Kids walked out the doors of Lincoln Elementary School into summer for the last time Wednesday afternoon.
They hugged teachers goodbye and left with their parents and grandparents to face a new future at some other school.
Lincoln Elementary, at 1210 S. Topeka, is the oldest of the five Wichita schools that are closing for good this year in as the district realigns attendance boundaries. It opened in 1885 with three teachers in six classrooms. The current building opened on the same site in 1938.
Its 320 students will be dispersed to four different schools next fall.
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Out in front in the school, Roberta Bradley, a second-grade teacher who has been at Lincoln for 13 years, threw her arms around student after student, occasionally taking a moment to brush away a tear.
“They’ll be scattered all over, and it’s hard,” she said. “They started out rough, and I want them to do good things with their life. That’s the hardest part of this, letting them go to another school where I can’t care for them.”
Parents and grandparents who were waiting to take the kids home were sad, too.
Patsy Morales, who was picking up seven grandchildren, said the kids were upset because they had wanted to go the same school for all of their elementary-school years. They will be separated next year, she said.
She’s been picking them up for their mothers, who work. She wonders how she’ll get them all next year.
“I can’t be four places at once,” said Morales, who also attended Lincoln.
Allan Knost, who was waiting for his granddaughter, was upset.
“I don’t know why they’re closing it,” he said. “You got all this property, and you could’ve added on. I don’t understand it. It’s just going to cause hardships for a lot of these parents.”
A new boundary plan approved by the Wichita school board in March closes Lincoln and three other elementary schools – Bryant, Emerson, and Mueller – as a cost-cutting measure. The Mueller Aerospace Magnet program will move to the current Isely Traditional Magnet building, 2500 E. 18th. The plan also moves Northeast Magnet High School, 1847 N. Chautauqua, to a new school being built at 53rd North and Rock Road.
Metro-Boulevard Alternative High School, near Lincoln and Grove, will close this year because officials discovered shifting in some walls that they said would be too costly to repair. That program will move to the current Northeast Magnet building in the fall.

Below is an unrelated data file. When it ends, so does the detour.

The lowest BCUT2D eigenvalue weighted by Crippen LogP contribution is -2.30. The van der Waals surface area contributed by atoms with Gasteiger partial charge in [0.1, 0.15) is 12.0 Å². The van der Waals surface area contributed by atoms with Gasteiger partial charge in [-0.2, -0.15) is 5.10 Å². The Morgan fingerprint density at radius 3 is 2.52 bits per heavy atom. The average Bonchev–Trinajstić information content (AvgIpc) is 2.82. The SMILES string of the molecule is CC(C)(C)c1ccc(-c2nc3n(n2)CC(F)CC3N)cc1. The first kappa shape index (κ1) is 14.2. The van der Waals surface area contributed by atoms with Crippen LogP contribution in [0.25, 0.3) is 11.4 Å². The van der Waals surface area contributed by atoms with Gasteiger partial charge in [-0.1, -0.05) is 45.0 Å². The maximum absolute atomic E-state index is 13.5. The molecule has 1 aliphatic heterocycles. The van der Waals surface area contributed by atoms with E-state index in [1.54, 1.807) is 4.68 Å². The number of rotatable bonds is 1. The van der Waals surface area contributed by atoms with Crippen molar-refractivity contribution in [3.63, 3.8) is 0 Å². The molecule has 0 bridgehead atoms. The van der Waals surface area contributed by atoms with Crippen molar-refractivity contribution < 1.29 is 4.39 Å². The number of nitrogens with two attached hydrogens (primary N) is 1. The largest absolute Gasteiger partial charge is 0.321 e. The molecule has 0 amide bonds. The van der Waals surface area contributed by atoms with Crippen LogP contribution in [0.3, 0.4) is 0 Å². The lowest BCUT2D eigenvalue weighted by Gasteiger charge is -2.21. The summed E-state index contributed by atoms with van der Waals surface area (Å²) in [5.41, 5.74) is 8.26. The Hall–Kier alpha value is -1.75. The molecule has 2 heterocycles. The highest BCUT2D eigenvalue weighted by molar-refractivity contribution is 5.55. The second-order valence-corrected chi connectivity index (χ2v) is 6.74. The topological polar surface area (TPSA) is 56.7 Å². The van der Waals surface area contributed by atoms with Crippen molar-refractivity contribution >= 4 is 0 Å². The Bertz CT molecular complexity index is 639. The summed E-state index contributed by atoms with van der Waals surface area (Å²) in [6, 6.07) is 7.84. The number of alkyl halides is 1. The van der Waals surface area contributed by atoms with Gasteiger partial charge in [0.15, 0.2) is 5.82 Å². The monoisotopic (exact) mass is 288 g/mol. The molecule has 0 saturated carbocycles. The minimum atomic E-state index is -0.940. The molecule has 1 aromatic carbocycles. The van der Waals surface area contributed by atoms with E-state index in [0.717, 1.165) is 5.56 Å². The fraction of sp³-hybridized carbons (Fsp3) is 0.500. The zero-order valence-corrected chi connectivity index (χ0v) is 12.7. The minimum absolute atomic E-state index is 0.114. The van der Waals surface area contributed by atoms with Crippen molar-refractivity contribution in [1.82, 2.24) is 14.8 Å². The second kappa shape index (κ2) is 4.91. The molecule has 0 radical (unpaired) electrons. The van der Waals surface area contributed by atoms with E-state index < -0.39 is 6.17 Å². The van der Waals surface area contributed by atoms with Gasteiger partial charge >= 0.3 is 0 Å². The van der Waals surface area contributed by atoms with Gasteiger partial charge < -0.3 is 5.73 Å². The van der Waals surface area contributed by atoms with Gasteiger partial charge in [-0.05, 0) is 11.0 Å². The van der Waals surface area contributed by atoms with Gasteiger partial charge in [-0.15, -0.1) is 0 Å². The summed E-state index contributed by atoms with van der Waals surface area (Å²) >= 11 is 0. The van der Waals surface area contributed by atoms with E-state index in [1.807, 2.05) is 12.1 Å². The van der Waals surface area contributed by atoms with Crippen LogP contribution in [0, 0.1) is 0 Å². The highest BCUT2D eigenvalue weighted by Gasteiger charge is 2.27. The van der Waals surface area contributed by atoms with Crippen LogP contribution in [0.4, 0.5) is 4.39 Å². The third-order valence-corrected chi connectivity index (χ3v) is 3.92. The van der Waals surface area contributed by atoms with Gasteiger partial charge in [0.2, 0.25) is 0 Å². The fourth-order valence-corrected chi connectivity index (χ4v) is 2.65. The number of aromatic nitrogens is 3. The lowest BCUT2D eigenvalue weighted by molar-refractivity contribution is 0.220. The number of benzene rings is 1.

Superintendent John Allison has said the district doesn’t have specific plans for any of the schools slated for closure and isn’t sure whether there are parties interested in buying or leasing them. He told board members he hopes to compile a master plan of district properties and present options in coming months.
In the meantime, the district will monitor and care for its properties, said Julie Hedrick, division director of facilities.
First day, last day
As the students at Lincoln spent their final day, three members of the school’s first kindergarten class in 1938 toured the building.
Clay Lacy, who has two aviation charter companies on the West Coast, flew in from Van Nuys, Calif., Wednesday morning. Patsy Boles came by car with her husband, Paul, from their cattle ranch near Liberal on Tuesday night. They all met up with Ken Short, a retired pastor from Wichita.
They are three of only four surviving members of the class.
They were there for the first day, they said, so they wanted to be there for the last.
Years melted away as they walked through the building.
They remembered playing shuffleboard in what is now the boiler room.
They remembered what the old floor looked like in their former kindergarten room. They remembered how they used to spread blankets for naps, and how the teacher, Miss Taylor, used to tell them the Sandman was coming to make them sleepy.
They didn’t remember all the lion paws on the walls, but that’s because the school – now known as the Lincoln Lions – didn’t have a mascot in those days.
“Oh, I just hope they don’t tear this building down,” Boles said.
She said the decision to close the school was ridiculous.
“I’m very upset about it,” she said.
Lacy said the school looked almost as good as it did in 1938.
“I’m absolutely amazed at how good it looks now,” he said. “I’m not sure why they built a new school at the cost of building nowadays, and are closing a good facility.”
Short said he didn’t know how the district was saving money with the move.
In the main hallway, Rodney Petersen, the school’s counselor for five years, handed the three of them Lincoln Elementary T-shirts.
Later, as he removed anti-bullying signs from a bulletin board, he said the school’s closing meant some kids were facing change for the first time in their lives. So were some of their parents.
“A lot of people are growing,” he said.
Contributing: Suzanne Perez Tobias of the Eagle